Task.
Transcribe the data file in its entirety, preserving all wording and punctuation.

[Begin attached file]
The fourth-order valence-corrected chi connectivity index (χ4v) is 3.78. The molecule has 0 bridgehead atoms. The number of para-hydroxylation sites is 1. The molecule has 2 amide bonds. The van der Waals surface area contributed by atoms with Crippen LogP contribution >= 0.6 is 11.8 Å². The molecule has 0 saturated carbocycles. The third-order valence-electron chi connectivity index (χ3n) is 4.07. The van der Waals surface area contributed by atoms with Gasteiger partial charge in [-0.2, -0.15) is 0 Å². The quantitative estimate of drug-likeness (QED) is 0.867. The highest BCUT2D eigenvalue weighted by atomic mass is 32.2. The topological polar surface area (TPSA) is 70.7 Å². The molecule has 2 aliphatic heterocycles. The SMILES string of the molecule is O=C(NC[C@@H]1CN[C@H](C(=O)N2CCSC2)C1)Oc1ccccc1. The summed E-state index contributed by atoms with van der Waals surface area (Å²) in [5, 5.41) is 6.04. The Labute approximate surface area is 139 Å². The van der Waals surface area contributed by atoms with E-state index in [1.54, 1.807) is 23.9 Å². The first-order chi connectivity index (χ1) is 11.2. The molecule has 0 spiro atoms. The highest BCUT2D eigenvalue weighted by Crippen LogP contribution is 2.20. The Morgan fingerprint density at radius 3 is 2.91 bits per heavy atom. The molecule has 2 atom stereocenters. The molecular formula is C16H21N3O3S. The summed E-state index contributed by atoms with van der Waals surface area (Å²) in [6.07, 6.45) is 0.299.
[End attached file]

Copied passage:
The fourth-order valence-corrected chi connectivity index (χ4v) is 3.78. The molecule has 0 bridgehead atoms. The number of para-hydroxylation sites is 1. The molecule has 2 amide bonds. The van der Waals surface area contributed by atoms with Crippen LogP contribution >= 0.6 is 11.8 Å². The molecule has 0 saturated carbocycles. The third-order valence-electron chi connectivity index (χ3n) is 4.07. The van der Waals surface area contributed by atoms with Gasteiger partial charge in [-0.2, -0.15) is 0 Å². The quantitative estimate of drug-likeness (QED) is 0.867. The highest BCUT2D eigenvalue weighted by atomic mass is 32.2. The topological polar surface area (TPSA) is 70.7 Å². The molecule has 2 aliphatic heterocycles. The SMILES string of the molecule is O=C(NC[C@@H]1CN[C@H](C(=O)N2CCSC2)C1)Oc1ccccc1. The summed E-state index contributed by atoms with van der Waals surface area (Å²) in [5, 5.41) is 6.04. The Labute approximate surface area is 139 Å². The van der Waals surface area contributed by atoms with E-state index in [1.54, 1.807) is 23.9 Å². The first-order chi connectivity index (χ1) is 11.2. The molecule has 0 spiro atoms. The highest BCUT2D eigenvalue weighted by Crippen LogP contribution is 2.20. The Morgan fingerprint density at radius 3 is 2.91 bits per heavy atom. The molecule has 2 atom stereocenters. The molecular formula is C16H21N3O3S. The summed E-state index contributed by atoms with van der Waals surface area (Å²) in [6.07, 6.45) is 0.299.